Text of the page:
A lot of this depends on the nature of your ex parte. I assume that it had to do with custody and/or visitation. Also, based on the fact that you didn't mention that the Court ordered temporary orders at the ex parte, I assume that the Court found no exigency. In either event, if you believe that exigency (an emergency) exists, as it would in the event of a child being harmed during visitations with the other parent, the Court should immediately be presented with evidence of this. If you believe that there is no emergency to modify the current orders at this point, you may appropriately wait for the currently set hearing. As to the issue of the "term" of your next hearing, I would be guessing to some degree, but it seems most likely that the next hearing is set for the OSC (the "Order to Show Cause" regarding your request). On the issue of how many times you would go to Court, there is no way to tell. I have seen OSC's involve numerous hearings, each dealing with one or more small parts of the issue at hand. Issues to consider are whether a psych evaluator has been appointed or is needed, the nature of the evidence and/or witnesses to be presented to the Court, and the relative complexity of the issue at hand. On the issue of when a trial might start, it may be that no trial will be needed. You may be able to resolve all the relevant issues by stipulation and/or at the OSC. It is likely that no trial date has yet been set in your matter. That being said, a Family Law "Trial" looks and feels a lot like a Family Law "OSC." In other words, your next hearing will present only limited issues to the Court, but has the possibility of resolving the issues presented with a certain level of finality.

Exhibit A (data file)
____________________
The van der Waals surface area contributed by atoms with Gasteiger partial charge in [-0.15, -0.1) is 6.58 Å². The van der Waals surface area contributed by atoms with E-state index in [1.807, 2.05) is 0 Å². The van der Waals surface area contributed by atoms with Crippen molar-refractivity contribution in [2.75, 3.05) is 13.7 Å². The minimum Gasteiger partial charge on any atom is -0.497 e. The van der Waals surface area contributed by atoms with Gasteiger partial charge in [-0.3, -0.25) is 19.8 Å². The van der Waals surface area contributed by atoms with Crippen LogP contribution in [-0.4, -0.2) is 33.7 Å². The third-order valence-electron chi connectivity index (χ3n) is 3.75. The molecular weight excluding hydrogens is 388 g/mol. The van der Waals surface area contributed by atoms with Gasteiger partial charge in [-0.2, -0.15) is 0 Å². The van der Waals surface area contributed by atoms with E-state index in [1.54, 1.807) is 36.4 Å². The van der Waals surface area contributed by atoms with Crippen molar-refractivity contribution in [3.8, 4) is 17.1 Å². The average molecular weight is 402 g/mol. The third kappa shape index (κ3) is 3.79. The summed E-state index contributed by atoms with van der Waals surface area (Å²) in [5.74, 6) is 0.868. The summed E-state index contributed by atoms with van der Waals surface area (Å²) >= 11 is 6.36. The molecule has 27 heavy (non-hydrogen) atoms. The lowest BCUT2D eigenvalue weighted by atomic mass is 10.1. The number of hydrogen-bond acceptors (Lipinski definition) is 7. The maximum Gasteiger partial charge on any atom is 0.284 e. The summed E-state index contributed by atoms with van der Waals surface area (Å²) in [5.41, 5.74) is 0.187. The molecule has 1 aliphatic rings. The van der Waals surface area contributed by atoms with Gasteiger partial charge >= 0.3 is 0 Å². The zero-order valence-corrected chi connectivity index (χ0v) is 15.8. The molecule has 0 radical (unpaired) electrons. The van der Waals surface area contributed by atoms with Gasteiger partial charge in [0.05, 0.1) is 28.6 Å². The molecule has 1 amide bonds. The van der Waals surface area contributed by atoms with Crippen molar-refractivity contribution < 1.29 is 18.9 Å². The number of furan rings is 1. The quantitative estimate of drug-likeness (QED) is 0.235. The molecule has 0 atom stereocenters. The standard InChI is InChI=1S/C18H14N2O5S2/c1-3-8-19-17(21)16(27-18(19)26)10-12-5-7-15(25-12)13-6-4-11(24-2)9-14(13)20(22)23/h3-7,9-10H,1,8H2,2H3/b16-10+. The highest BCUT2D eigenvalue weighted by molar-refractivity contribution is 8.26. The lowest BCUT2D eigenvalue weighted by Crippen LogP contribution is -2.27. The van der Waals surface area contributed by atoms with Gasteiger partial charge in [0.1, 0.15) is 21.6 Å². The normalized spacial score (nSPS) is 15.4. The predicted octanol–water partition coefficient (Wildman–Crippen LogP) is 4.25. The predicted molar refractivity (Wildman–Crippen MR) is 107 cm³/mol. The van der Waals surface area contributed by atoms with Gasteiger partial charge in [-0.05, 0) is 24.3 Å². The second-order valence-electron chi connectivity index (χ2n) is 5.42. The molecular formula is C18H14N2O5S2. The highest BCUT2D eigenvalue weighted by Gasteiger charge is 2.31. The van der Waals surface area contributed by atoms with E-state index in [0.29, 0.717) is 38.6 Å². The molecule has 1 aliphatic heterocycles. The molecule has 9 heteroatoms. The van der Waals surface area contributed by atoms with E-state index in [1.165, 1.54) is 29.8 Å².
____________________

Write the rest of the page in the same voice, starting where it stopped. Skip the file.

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Please, no 3 postings in one half hour.
The above is general legal and business analysis. It is not "legal advise" but analysis, and different lawyers may analyse this matter differently, especially if there are additional facts not reflected in the question. I am not your attorney until retained by a written retainer agreement signed by both of us. I am only licensed in California. See also avvo.com terms and conditions item 9, incorporated as if it was reprinted here.
Try harder to agree. This situation is going to be with you a LONG time. Custody and support issues do NOT end with a trial or with judgment.They ONLY END when THERE ARE NO MINOR CHILDREN!
So-- meet each other half way. For everyone's sake.
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